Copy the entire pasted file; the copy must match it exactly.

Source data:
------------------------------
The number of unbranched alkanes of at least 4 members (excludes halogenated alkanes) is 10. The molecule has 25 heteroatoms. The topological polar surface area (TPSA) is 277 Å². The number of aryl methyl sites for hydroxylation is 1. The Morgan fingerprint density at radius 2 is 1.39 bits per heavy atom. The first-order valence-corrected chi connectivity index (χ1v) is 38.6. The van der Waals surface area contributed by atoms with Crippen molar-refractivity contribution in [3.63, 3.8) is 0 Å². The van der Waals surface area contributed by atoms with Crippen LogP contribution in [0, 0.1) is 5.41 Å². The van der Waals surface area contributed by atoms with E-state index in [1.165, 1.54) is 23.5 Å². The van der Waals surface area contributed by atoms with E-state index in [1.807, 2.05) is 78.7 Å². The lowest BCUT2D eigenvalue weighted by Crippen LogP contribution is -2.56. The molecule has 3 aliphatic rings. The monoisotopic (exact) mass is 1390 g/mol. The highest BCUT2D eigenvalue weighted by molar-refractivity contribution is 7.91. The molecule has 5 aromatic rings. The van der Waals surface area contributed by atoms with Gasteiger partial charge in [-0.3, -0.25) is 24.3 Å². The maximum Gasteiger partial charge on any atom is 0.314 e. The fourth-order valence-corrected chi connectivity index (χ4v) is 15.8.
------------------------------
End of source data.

The number of unbranched alkanes of at least 4 members (excludes halogenated alkanes) is 10. The molecule has 25 heteroatoms. The topological polar surface area (TPSA) is 277 Å². The number of aryl methyl sites for hydroxylation is 1. The Morgan fingerprint density at radius 2 is 1.39 bits per heavy atom. The first-order valence-corrected chi connectivity index (χ1v) is 38.6. The van der Waals surface area contributed by atoms with Crippen molar-refractivity contribution in [3.63, 3.8) is 0 Å². The van der Waals surface area contributed by atoms with Crippen LogP contribution in [0, 0.1) is 5.41 Å². The van der Waals surface area contributed by atoms with E-state index in [1.165, 1.54) is 23.5 Å². The van der Waals surface area contributed by atoms with E-state index in [1.807, 2.05) is 78.7 Å². The lowest BCUT2D eigenvalue weighted by Crippen LogP contribution is -2.56. The molecule has 3 aliphatic rings. The monoisotopic (exact) mass is 1390 g/mol. The highest BCUT2D eigenvalue weighted by molar-refractivity contribution is 7.91. The molecule has 5 aromatic rings. The van der Waals surface area contributed by atoms with Gasteiger partial charge in [-0.3, -0.25) is 24.3 Å². The maximum Gasteiger partial charge on any atom is 0.314 e. The fourth-order valence-corrected chi connectivity index (χ4v) is 15.8.